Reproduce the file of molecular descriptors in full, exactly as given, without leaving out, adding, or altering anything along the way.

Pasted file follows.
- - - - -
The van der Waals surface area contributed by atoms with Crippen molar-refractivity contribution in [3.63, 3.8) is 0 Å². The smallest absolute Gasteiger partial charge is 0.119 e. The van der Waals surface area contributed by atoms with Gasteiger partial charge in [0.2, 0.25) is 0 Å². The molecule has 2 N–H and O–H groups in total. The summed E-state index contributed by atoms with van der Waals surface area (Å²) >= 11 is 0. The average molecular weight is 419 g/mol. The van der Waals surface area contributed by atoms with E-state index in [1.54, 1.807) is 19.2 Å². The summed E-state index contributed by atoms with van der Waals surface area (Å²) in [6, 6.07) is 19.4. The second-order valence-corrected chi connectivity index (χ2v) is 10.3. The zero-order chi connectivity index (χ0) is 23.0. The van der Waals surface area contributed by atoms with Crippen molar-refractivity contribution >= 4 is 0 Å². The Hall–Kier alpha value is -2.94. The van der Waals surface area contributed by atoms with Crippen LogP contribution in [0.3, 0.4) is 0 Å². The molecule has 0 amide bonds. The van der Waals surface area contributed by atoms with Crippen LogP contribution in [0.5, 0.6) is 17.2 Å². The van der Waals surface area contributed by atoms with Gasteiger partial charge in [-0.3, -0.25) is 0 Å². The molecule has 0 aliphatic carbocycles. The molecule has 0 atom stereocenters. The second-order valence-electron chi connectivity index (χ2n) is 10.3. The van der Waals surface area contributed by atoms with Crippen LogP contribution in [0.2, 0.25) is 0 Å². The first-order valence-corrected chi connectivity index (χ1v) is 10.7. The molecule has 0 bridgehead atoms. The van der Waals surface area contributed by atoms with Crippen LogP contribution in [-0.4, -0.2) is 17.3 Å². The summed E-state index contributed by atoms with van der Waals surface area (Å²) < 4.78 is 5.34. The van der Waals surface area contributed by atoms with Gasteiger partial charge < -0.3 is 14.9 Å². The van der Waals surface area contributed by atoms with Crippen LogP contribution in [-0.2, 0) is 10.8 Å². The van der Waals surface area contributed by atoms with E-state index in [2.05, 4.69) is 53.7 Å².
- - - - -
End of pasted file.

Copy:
The van der Waals surface area contributed by atoms with Crippen molar-refractivity contribution in [3.63, 3.8) is 0 Å². The smallest absolute Gasteiger partial charge is 0.119 e. The van der Waals surface area contributed by atoms with Gasteiger partial charge in [0.2, 0.25) is 0 Å². The molecule has 2 N–H and O–H groups in total. The summed E-state index contributed by atoms with van der Waals surface area (Å²) >= 11 is 0. The average molecular weight is 419 g/mol. The van der Waals surface area contributed by atoms with E-state index in [1.54, 1.807) is 19.2 Å². The summed E-state index contributed by atoms with van der Waals surface area (Å²) in [6, 6.07) is 19.4. The second-order valence-corrected chi connectivity index (χ2v) is 10.3. The zero-order chi connectivity index (χ0) is 23.0. The van der Waals surface area contributed by atoms with Crippen molar-refractivity contribution >= 4 is 0 Å². The Hall–Kier alpha value is -2.94. The van der Waals surface area contributed by atoms with Crippen LogP contribution in [0.3, 0.4) is 0 Å². The molecule has 0 amide bonds. The van der Waals surface area contributed by atoms with Crippen LogP contribution in [0.5, 0.6) is 17.2 Å². The van der Waals surface area contributed by atoms with Gasteiger partial charge in [-0.3, -0.25) is 0 Å². The molecule has 0 aliphatic carbocycles. The molecule has 0 atom stereocenters. The second-order valence-electron chi connectivity index (χ2n) is 10.3. The van der Waals surface area contributed by atoms with Crippen LogP contribution in [0.2, 0.25) is 0 Å². The first-order valence-corrected chi connectivity index (χ1v) is 10.7. The molecule has 0 bridgehead atoms. The van der Waals surface area contributed by atoms with Crippen LogP contribution in [-0.4, -0.2) is 17.3 Å². The summed E-state index contributed by atoms with van der Waals surface area (Å²) < 4.78 is 5.34. The van der Waals surface area contributed by atoms with Gasteiger partial charge < -0.3 is 14.9 Å². The van der Waals surface area contributed by atoms with Crippen LogP contribution in [-0.2, 0) is 10.8 Å². The van der Waals surface area contributed by atoms with E-state index in [2.05, 4.69) is 53.7 Å².